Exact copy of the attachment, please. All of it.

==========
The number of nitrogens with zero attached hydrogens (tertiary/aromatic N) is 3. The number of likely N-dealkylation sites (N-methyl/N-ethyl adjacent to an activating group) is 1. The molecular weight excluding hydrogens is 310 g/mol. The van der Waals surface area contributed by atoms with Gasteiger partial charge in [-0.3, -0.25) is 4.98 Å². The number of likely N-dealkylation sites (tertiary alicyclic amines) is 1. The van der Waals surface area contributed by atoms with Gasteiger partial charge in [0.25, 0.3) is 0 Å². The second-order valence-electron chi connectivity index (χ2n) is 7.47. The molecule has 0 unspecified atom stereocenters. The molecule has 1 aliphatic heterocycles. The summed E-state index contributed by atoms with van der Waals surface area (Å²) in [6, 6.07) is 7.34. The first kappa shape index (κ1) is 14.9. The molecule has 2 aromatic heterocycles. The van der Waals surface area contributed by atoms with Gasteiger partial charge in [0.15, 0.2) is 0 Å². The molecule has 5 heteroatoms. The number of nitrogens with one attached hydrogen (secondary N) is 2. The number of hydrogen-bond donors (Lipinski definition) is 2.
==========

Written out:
The number of nitrogens with zero attached hydrogens (tertiary/aromatic N) is 3. The number of likely N-dealkylation sites (N-methyl/N-ethyl adjacent to an activating group) is 1. The molecular weight excluding hydrogens is 310 g/mol. The van der Waals surface area contributed by atoms with Gasteiger partial charge in [-0.3, -0.25) is 4.98 Å². The number of likely N-dealkylation sites (tertiary alicyclic amines) is 1. The van der Waals surface area contributed by atoms with Gasteiger partial charge in [0.25, 0.3) is 0 Å². The second-order valence-electron chi connectivity index (χ2n) is 7.47. The molecule has 0 unspecified atom stereocenters. The molecule has 1 aliphatic heterocycles. The summed E-state index contributed by atoms with van der Waals surface area (Å²) in [6, 6.07) is 7.34. The first kappa shape index (κ1) is 14.9. The molecule has 2 aromatic heterocycles. The van der Waals surface area contributed by atoms with Gasteiger partial charge in [0.15, 0.2) is 0 Å². The molecule has 5 heteroatoms. The number of nitrogens with one attached hydrogen (secondary N) is 2. The number of hydrogen-bond donors (Lipinski definition) is 2.